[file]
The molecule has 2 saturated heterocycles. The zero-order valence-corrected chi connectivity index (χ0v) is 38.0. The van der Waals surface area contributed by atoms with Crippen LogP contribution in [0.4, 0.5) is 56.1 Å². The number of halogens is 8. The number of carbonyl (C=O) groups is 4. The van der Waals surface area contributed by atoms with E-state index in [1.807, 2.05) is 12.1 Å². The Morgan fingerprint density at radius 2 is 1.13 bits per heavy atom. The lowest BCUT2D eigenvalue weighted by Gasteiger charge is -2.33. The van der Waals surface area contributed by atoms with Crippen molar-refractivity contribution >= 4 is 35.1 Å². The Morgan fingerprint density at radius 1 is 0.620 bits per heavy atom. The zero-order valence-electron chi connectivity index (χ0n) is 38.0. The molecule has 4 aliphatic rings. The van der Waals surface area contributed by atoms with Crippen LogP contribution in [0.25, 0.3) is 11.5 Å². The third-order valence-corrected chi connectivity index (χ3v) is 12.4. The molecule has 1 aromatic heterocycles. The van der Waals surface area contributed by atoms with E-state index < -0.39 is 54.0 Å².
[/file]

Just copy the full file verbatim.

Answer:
The molecule has 2 saturated heterocycles. The zero-order valence-corrected chi connectivity index (χ0v) is 38.0. The van der Waals surface area contributed by atoms with Crippen LogP contribution in [0.4, 0.5) is 56.1 Å². The number of halogens is 8. The number of carbonyl (C=O) groups is 4. The van der Waals surface area contributed by atoms with E-state index in [1.807, 2.05) is 12.1 Å². The Morgan fingerprint density at radius 2 is 1.13 bits per heavy atom. The lowest BCUT2D eigenvalue weighted by Gasteiger charge is -2.33. The van der Waals surface area contributed by atoms with Crippen molar-refractivity contribution >= 4 is 35.1 Å². The Morgan fingerprint density at radius 1 is 0.620 bits per heavy atom. The zero-order valence-electron chi connectivity index (χ0n) is 38.0. The molecule has 4 aliphatic rings. The van der Waals surface area contributed by atoms with Crippen LogP contribution in [0.25, 0.3) is 11.5 Å². The third-order valence-corrected chi connectivity index (χ3v) is 12.4. The molecule has 1 aromatic heterocycles. The van der Waals surface area contributed by atoms with E-state index < -0.39 is 54.0 Å².